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Home · mbostock/d3 Wiki
Wiki D3.js is a JavaScript library for manipulating documents based on data. D3 helps you bring data to life using HTML, SVG and CSS. D3’s emphasis on web standards gives you the full capabilities of modern browsers without tying yourself to a proprietary framework, combining powerful visualization components and a data-driven approach to DOM manipulation. Resources Browser Support

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Gallery · mbostock/d3 Wiki Wiki ▸ Gallery Welcome to the D3 gallery! More examples are available on bl.ocks.org/mbostock. If you want to share an example and don't have your own hosting, consider using Gist and bl.ocks.org. If you want to share or view live examples try runnable.com or vida.io. Interactive Data Visualization for the Web Enhanced with examples hosted on JS Bin, courtesy of Remy Sharp and his company, Left Logic. About the Author Scott Murray is a code artist who writes software to create data visualizations and other interactive phenomena. His work incorporates elements of interaction design, systems design, and generative art.

Node-Link Tree The tree layout implements the Reingold-Tilford algorithm for efficient, tidy arrangement of layered nodes. The depth of nodes is computed by distance from the root, leading to a ragged appearance. Cartesian orientations are also supported. The world’s top 50 billionaires: A demographic breakdown. Top 50 Billionaire Breakdown If you asked anyone to picture the wealthiest person in the world at any given time, you could bet on some common denominators: probably a man; probably somehow attached to the words “multinational” or “conglomerate”; probably on a yacht off a private island. With Slate’s Top 50 Billionaire Breakdown, we attempt to visualize the richest of the rich by paring them into demographic categories: age, location, industry, source of wealth, education, and religious affiliation. Some of the sortings are heartening: There are more self-made men than born-rich kids in the top 50, and the self-made billionaires’ total wealth is bigger.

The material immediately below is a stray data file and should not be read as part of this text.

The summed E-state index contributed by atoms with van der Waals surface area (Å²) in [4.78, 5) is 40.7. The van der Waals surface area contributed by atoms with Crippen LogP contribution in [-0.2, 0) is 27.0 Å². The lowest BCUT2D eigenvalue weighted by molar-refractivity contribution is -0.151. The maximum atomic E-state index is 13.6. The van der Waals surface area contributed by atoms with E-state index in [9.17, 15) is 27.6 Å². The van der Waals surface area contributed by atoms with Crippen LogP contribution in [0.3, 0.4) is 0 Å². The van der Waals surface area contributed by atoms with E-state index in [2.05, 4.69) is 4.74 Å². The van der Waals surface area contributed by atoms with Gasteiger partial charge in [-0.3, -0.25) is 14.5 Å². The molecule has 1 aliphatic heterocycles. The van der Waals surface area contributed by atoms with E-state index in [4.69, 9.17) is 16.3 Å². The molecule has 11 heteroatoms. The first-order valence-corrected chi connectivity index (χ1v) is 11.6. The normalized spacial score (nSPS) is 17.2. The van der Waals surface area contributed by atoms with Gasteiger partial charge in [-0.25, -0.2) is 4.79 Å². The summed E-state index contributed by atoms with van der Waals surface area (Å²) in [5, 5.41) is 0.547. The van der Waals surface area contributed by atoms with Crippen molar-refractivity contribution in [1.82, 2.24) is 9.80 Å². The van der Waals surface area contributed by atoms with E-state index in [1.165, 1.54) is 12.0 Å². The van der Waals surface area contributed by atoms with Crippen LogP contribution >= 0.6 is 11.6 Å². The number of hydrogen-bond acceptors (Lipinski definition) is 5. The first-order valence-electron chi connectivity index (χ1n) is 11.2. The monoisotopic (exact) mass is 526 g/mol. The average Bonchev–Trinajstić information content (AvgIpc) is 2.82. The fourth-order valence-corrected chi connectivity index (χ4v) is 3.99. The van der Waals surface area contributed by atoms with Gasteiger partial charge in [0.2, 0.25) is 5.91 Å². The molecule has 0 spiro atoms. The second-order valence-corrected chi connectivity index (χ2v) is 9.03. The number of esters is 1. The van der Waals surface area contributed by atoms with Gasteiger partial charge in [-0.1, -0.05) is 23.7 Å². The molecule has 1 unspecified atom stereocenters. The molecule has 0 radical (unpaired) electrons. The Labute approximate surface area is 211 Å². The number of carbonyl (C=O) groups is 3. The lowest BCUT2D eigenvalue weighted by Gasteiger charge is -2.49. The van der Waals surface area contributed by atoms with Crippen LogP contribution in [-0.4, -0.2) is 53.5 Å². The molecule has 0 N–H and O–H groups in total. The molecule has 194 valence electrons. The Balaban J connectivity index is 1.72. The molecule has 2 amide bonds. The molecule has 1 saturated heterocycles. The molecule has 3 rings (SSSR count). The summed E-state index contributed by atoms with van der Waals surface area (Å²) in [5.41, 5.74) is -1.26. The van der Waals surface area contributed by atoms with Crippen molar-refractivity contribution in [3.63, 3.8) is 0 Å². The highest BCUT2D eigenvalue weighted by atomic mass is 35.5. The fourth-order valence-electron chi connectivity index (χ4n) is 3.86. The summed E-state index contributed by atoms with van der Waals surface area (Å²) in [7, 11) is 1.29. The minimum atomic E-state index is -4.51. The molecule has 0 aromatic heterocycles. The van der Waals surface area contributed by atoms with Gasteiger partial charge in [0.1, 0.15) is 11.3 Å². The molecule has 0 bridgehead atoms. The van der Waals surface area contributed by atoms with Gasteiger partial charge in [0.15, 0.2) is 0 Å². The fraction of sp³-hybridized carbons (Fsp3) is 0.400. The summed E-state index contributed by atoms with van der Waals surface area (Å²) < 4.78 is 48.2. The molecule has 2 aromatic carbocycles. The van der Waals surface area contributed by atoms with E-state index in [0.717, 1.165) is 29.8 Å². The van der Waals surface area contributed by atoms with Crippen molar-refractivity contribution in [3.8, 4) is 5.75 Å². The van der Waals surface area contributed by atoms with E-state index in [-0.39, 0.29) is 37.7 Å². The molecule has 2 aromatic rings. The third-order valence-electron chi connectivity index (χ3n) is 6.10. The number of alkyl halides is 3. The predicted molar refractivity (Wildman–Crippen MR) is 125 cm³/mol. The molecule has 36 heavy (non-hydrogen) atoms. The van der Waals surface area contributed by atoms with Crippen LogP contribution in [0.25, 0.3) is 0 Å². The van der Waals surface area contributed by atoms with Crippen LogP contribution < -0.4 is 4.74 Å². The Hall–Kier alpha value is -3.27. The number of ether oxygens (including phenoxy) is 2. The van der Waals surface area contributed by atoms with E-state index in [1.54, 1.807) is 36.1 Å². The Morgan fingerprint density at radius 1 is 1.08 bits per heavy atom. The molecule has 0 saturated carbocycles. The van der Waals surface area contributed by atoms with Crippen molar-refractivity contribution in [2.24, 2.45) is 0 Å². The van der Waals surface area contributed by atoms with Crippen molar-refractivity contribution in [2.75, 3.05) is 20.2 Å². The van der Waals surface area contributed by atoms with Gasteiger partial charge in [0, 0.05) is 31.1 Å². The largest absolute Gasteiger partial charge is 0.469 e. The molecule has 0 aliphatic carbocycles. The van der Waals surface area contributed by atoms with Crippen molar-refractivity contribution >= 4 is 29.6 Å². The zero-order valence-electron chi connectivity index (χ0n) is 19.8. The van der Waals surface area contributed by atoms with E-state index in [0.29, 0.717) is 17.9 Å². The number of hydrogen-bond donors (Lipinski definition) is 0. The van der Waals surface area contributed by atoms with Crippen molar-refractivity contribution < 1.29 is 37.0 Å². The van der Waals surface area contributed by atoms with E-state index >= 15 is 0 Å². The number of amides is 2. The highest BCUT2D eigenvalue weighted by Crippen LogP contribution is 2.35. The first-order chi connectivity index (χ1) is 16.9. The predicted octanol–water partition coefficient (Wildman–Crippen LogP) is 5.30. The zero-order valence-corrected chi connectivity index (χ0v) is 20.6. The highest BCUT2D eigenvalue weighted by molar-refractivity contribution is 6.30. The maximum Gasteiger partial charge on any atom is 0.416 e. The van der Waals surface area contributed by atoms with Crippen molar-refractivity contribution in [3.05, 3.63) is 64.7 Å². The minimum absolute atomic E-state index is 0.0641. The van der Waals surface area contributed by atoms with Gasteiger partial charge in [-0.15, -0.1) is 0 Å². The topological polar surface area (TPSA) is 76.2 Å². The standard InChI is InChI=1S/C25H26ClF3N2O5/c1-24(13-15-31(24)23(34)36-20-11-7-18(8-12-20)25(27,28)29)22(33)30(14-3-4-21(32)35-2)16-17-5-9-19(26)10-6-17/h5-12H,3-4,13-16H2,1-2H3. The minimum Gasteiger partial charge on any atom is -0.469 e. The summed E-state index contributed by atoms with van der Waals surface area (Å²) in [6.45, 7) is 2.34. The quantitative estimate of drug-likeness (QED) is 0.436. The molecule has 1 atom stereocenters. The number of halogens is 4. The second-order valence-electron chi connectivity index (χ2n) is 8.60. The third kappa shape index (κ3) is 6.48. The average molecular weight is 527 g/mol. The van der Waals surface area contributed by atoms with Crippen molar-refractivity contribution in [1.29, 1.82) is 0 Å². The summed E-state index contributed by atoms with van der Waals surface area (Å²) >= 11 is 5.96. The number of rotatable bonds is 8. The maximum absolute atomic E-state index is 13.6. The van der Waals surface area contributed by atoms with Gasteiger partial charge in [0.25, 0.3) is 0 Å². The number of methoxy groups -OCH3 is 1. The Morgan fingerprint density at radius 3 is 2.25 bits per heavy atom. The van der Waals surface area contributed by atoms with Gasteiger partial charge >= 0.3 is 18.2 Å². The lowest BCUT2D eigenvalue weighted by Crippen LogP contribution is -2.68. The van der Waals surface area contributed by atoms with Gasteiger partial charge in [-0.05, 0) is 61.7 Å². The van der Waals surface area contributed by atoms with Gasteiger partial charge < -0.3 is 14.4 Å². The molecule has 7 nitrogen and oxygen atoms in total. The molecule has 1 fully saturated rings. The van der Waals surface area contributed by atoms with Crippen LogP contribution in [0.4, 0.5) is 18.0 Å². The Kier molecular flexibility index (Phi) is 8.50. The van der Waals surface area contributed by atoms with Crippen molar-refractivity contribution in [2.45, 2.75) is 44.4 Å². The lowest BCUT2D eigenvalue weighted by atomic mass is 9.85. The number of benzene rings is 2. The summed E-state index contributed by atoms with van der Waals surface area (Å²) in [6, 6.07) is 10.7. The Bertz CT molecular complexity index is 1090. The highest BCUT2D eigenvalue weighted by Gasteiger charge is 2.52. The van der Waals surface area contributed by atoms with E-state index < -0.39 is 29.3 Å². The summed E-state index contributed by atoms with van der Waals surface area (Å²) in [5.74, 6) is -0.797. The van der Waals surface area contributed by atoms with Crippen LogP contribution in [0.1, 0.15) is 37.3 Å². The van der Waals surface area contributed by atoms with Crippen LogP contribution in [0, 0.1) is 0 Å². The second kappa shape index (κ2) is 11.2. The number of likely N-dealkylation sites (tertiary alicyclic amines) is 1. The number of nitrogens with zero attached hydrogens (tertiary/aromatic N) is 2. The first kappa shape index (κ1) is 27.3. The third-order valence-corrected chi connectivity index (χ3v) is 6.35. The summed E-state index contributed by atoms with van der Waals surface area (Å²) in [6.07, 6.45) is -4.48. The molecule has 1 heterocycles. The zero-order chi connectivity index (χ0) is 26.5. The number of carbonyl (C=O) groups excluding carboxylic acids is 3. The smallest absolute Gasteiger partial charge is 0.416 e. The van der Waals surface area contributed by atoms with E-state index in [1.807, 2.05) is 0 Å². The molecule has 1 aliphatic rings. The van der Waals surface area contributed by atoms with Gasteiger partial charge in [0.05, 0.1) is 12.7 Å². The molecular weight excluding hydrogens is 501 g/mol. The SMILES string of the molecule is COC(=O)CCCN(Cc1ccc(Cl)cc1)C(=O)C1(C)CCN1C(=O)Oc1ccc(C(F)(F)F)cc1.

Line Chart Line Chart This simple line chart is constructed from a TSV file storing the closing value of AAPL stock over the last few years. The chart employs conventional margins and a number of D3 features: d3.tsv - load and parse datad3.time.format - parse datesd3.time.scale - x-position encodingd3.scale.linear - y-position encodingd3.extent - compute domainsd3.svg.axis - display axesd3.svg.line - display line shape Cubism.js Time Series Visualization foo7.6 bar−6.2 foo + bar1.4 foo - bar14 Understanding selectAll, data, enter, append sequence in D3.js If you are new to D3.js and have looked at the various D3.js examples on the web to learn it, you have most probably come across a sequence of selectAll(), data(), enter() and append() statements as shown in Example 1 below. To a newcomer to D3.js, it is not obvious how these methods work. At least, initially, I did not find it easy to understand their functioning.

D3 Tutorial: Axes Last updated 2012 December 30 Having mastered the use of D3 scales, we now have this scatterplot: Let’s add horizontal and vertical axes, so we can do away with the horrible red numbers cluttering up our chart. Introducing Axes Much like the scale functions, D3’s axes are actually functions whose parameters you define. Unlike scales, when an axis function is called, it doesn’t return a value, but generates the visual elements of the axis, including lines, labels, and ticks.

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